From an October Helsinki Watch report:

One of the most exciting developments of the 1980s in Eastern Europe and the Soviet Union has been the emergence of independent citizens' peace and ecology movements, coupled with a widening discussion about disarmament, militarism and ecology among the civil rights movements that were launched in the 1960s and 1970s. Although the human rights and other social movements of the Eastern European countries are very different in nature, they all have a common desire to reclaim from the state what is called "civil society" in the languages of these countries, or what might be called "public life" or "community activism" in the West.

The notion of "civil society" implies a space where independent discussion and criticism can grow, where an alternative to the state's monopoly on information and education can thrive, where an effort can be made to restrain the state's arbitrary or arrogant use of power against its own citizens or other countries and, finally, where the rigidity and isolation of the bloc mentality can be challenged. Activists in Eastern Europe have described this process as restoring the citizens as a subject of history, rather than as an object controlled by the state. . . .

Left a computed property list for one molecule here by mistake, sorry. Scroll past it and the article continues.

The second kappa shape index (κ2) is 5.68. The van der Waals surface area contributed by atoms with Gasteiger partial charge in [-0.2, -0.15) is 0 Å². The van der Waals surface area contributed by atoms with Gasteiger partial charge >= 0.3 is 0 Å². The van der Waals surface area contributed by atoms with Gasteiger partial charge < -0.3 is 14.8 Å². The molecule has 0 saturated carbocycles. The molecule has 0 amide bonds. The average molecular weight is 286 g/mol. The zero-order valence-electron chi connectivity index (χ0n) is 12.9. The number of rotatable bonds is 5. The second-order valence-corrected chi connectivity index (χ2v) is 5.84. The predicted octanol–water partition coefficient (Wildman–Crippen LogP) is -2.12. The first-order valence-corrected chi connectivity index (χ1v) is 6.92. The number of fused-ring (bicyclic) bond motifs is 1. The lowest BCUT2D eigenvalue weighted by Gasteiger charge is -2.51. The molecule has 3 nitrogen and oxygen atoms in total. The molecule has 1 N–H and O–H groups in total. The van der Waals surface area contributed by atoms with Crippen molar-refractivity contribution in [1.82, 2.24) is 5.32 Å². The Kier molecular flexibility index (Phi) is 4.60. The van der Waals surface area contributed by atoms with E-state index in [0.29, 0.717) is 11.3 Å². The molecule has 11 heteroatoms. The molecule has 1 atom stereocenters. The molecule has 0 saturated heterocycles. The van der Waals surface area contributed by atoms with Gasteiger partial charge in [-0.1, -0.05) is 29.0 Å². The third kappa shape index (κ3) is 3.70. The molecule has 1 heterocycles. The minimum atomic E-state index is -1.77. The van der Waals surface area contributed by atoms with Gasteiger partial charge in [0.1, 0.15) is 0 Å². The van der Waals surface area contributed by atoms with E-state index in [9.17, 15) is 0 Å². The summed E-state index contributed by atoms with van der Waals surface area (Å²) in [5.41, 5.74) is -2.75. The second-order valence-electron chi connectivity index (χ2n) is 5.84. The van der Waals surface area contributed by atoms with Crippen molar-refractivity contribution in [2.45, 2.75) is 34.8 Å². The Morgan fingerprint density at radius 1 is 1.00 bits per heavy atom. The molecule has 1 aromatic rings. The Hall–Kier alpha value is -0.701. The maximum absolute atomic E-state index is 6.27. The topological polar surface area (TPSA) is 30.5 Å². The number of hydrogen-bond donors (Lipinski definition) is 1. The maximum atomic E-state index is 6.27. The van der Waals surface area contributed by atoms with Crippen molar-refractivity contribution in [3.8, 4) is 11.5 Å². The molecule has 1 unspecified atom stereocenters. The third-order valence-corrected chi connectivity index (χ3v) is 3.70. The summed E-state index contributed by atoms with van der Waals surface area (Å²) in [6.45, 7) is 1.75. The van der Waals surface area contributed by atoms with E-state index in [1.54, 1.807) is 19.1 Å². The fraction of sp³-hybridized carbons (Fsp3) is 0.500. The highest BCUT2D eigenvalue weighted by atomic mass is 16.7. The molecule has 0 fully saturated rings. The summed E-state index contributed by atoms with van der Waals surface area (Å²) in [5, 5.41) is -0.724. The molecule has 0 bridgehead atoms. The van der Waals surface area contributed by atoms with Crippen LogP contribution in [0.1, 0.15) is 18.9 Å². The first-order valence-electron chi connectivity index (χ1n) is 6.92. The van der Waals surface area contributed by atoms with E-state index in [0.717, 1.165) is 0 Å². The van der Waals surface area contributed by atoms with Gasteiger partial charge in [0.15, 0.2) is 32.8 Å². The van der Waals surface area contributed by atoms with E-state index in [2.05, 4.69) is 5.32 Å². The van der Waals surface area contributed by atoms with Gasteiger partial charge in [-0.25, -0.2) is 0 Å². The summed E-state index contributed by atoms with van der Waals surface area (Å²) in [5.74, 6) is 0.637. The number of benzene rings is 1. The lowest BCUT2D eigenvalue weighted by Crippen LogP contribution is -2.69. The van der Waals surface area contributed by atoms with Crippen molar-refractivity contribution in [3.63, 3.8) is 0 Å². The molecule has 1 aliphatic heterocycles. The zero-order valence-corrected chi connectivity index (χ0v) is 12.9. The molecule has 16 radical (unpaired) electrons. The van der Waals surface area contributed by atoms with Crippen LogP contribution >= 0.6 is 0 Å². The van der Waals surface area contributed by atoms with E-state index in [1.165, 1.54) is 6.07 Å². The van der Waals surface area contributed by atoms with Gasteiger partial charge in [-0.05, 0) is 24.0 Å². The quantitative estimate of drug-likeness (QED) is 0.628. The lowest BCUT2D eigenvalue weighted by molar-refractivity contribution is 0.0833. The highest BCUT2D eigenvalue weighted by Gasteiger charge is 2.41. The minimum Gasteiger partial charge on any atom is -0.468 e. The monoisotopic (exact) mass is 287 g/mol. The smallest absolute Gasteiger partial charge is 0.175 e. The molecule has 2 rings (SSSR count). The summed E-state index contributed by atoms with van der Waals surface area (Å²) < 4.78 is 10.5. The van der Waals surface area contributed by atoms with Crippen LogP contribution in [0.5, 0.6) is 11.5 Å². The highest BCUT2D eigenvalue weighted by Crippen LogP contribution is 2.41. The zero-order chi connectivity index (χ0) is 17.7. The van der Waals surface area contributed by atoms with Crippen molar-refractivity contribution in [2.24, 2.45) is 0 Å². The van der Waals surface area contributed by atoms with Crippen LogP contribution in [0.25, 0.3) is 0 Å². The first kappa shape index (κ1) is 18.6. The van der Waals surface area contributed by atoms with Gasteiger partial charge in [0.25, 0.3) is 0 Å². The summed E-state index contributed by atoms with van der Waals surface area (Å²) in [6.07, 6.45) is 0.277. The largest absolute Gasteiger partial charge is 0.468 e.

These . . . initiatives in the East differ from similar Western movements, mainly because official oppression has inhibited their work and because some major differences in perspective on the link between peace and human rights have grown out of these countries' specific experiences under Soviet oppression. But all of the groups have reached out to their Western counterparts. . . . Were it not for support for these groups by major Western peace organizations, they would have been crushed by state security agencies long ago.